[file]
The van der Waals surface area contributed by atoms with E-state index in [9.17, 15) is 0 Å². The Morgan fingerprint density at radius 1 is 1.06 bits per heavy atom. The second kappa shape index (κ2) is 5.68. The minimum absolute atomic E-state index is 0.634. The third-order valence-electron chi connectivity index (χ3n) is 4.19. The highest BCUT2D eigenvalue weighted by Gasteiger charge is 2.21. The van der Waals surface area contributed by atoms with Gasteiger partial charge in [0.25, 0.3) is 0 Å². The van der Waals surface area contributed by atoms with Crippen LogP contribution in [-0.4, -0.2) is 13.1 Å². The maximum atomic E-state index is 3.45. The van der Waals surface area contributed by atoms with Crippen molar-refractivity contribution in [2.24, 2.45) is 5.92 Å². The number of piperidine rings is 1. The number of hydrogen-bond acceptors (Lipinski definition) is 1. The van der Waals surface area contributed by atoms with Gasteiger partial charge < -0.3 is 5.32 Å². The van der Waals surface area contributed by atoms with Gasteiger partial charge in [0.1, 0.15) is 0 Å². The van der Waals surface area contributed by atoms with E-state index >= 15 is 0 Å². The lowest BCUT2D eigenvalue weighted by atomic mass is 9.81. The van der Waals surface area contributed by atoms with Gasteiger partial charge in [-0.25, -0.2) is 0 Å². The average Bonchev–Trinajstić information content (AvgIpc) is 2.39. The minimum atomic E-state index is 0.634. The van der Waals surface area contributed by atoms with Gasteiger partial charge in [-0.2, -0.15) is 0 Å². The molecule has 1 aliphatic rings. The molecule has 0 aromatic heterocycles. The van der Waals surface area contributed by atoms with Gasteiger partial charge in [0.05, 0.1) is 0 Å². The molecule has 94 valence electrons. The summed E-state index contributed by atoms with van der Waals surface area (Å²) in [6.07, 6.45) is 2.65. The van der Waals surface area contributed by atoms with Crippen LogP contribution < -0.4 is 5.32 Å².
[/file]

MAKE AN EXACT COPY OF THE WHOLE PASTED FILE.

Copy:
The van der Waals surface area contributed by atoms with E-state index in [9.17, 15) is 0 Å². The Morgan fingerprint density at radius 1 is 1.06 bits per heavy atom. The second kappa shape index (κ2) is 5.68. The minimum absolute atomic E-state index is 0.634. The third-order valence-electron chi connectivity index (χ3n) is 4.19. The highest BCUT2D eigenvalue weighted by Gasteiger charge is 2.21. The van der Waals surface area contributed by atoms with Gasteiger partial charge in [0.25, 0.3) is 0 Å². The van der Waals surface area contributed by atoms with Crippen LogP contribution in [-0.4, -0.2) is 13.1 Å². The maximum atomic E-state index is 3.45. The van der Waals surface area contributed by atoms with Crippen molar-refractivity contribution in [2.24, 2.45) is 5.92 Å². The number of piperidine rings is 1. The number of hydrogen-bond acceptors (Lipinski definition) is 1. The van der Waals surface area contributed by atoms with Gasteiger partial charge < -0.3 is 5.32 Å². The van der Waals surface area contributed by atoms with Gasteiger partial charge in [0.1, 0.15) is 0 Å². The van der Waals surface area contributed by atoms with E-state index >= 15 is 0 Å². The lowest BCUT2D eigenvalue weighted by atomic mass is 9.81. The van der Waals surface area contributed by atoms with Gasteiger partial charge in [-0.25, -0.2) is 0 Å². The average Bonchev–Trinajstić information content (AvgIpc) is 2.39. The minimum atomic E-state index is 0.634. The van der Waals surface area contributed by atoms with Gasteiger partial charge in [-0.2, -0.15) is 0 Å². The molecule has 1 aliphatic rings. The molecule has 0 aromatic heterocycles. The van der Waals surface area contributed by atoms with Gasteiger partial charge in [0.05, 0.1) is 0 Å². The molecule has 94 valence electrons. The summed E-state index contributed by atoms with van der Waals surface area (Å²) in [6.07, 6.45) is 2.65. The van der Waals surface area contributed by atoms with Crippen LogP contribution < -0.4 is 5.32 Å².